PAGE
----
We had an absolutely wonderful INSET Day this week; the kind that leaves everyone buzzing with ideas and the exhilaration of multiple conversations about something they care about. We’d given it a title: The Festival of Learning. We wanted to celebrate the work that everyone has been doing throughout the year, seeking to improve teaching and learning in their areas. It was a triumph – an impressive range of ideas, lovely collegiate atmosphere and a huge dose of professional learning for all concerned. Part 1, was a teachmeet-style series of presentations covered here; Part 2, was a marketplace-style event covered in this post. This was the first of what we intend to be regular joint CPD days with our colleagues from the Samuel Rhodes special school which is co-located on our site. Thank you to everyone involved – this was a day to celebrate.
This featured 9 superb presentations of 5 or 10 minutes from different members of staff across a range of curriculum areas. In terms of the depth of thinking, this was better than any other teachmeet I’ve been to so far. I can’t do justice to the depth of each one so this is just an overview:
Memory and the Ancient Greeks:
Marie and Laura from the Humanities department showed how they’d used ‘memory palace’ techniques to improve students’ capacity to recall key pieces of information and then to apply that to more analytical pieces of work. The results were impressive. Walking us through an example based on a study of China, they demonstrated the technique – it was amazing. We all now know key dates (1995-2005), that the level of wages were 40p, and that Taiwan, South Korea and India and the major trading partners. And we’ve all got 500,000 people in our kitchens! Video clips of students recalling apparently obscure facts to their own amazement and subsequent success in applying the knowledge to their writing showed the importance of making learning for memory a central feature of our teaching, building up knowledge and cultural capital deliberately and explicitly.
Illustrating progression in learning (Using a hand-held projector)
Sean explained how he uses a neat bit of kit – a hand-held projector – to show video clips in his PE lessons. But is wasn’t really about the kit. Sean illustrated how he uses the kit so show students the progression path through the skills required, in this case in trampolining. By breaking down a complex skill into components, showing how to get from here to there via well selected video clips, Sean was able to take all students forward; this was about the meta process of teaching about progression in general. Instead of responding to students asking ‘when can I go in the deep end?’ or other equivalents, Sean focuses on showing them the next steps they need to take to get there. The question for us is how we can break down the learning in our subjects into similar steps so the journey can be mapped out in a similar way.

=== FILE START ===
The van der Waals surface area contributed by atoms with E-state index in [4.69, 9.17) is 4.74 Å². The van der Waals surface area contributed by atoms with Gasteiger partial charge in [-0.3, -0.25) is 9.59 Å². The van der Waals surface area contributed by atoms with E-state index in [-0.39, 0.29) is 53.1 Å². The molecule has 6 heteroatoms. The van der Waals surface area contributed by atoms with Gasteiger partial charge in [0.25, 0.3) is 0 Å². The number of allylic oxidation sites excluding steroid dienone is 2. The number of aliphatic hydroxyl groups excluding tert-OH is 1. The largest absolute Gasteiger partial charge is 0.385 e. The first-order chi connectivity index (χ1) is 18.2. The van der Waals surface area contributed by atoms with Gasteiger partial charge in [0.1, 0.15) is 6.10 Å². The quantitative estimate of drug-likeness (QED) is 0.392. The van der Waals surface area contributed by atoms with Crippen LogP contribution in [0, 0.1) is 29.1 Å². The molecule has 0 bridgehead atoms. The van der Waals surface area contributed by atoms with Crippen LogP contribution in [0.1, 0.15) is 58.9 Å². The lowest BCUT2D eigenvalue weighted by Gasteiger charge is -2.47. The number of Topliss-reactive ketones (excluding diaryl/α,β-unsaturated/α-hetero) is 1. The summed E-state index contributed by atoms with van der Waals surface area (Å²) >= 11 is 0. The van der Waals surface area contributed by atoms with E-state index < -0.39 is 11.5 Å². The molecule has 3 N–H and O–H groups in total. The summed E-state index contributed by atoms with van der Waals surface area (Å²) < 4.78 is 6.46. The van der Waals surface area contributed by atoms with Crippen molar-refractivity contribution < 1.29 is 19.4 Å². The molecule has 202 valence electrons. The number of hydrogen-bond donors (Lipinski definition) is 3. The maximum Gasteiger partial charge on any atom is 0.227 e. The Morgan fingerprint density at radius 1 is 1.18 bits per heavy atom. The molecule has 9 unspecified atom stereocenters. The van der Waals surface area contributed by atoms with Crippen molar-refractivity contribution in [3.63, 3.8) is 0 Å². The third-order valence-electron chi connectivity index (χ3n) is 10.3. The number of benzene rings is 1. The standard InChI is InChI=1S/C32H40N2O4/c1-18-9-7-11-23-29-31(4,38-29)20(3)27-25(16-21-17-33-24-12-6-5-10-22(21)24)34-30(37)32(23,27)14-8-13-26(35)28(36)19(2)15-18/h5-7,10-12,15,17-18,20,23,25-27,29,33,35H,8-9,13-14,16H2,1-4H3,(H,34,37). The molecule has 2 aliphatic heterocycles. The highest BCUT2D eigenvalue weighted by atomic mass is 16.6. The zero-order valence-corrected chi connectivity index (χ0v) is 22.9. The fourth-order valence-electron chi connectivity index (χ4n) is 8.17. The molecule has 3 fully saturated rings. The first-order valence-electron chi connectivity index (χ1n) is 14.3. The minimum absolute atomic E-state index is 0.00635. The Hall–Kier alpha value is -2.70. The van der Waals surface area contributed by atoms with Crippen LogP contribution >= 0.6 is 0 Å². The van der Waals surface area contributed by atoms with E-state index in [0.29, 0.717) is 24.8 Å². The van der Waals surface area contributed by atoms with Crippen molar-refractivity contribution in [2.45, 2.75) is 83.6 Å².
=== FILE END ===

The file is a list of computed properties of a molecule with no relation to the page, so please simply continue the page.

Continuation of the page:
Rhetoric in the structured curriculum
Andrew, an English teacher, is a passionate advocate for debating in the curriculum. He began by making the case that we don’t do enough to tackle students’ communication skills and that this is more important than ever; poor communication skills hold underprivileged people back in terms of employability, often more than their qualifications might. Andrew suggested that we need to make stronger links from speaking to thinking and to writing . It’s hard for students to live in a world where ‘Yeah yeah nah nah wasteman‘ is the currency (unchallenged and accepted) and then to have to walk into the exam hall to answer ‘Write a letter to your local MP asking for more sports facilities’ in coherent, intelligent English. We need to raise our consciousness around the imperative to enable all of our students to become confident speakers; we should not be letting them out into the world without the ability to speak confidently and correctly.
Andrew then explained how often we default to unstructured discussion which is dominated by a few students and where, often, poor speech isn’t tackled. He advocated a school-wide approach to using ‘structured speech events‘ such as formal debates that ensure students have roles and expectations that are understood. His take-aways pictured above were just some of the ideas shared for taking this forward. Dialectic and Rhetoric at the heart of our curriculum!
Equalities, Student Leadership; Philosopher Kids
Ruth told us about the student Equality Group that she runs called Paper Clip. This group grew spontaneously in response to students’ desire to have a forum to discuss LGBT rights and other issues. She reported how the students feel passionately about equality issues and get frustrated with teachers who witness homophobic bullying but don’t intervene. The range of issues they’ve covered is impressive: feminism, LGBT rights, transgender identity, drag queens, racism, body image, discrimination and the Police, patriarchy and gender roles, prisons, gun control, the election! They are mostly in Year 10 with other year groups making a contribution. Ruth ended with a reference to this passage from The Trivium 21stC: – the Philosopher Kid. It was a powerful ending showing that an Equalities Group isn’t a fringe activity; it should be part of how we conceptualise our curriculum that space is given so that these issues are explored and students ask these questions.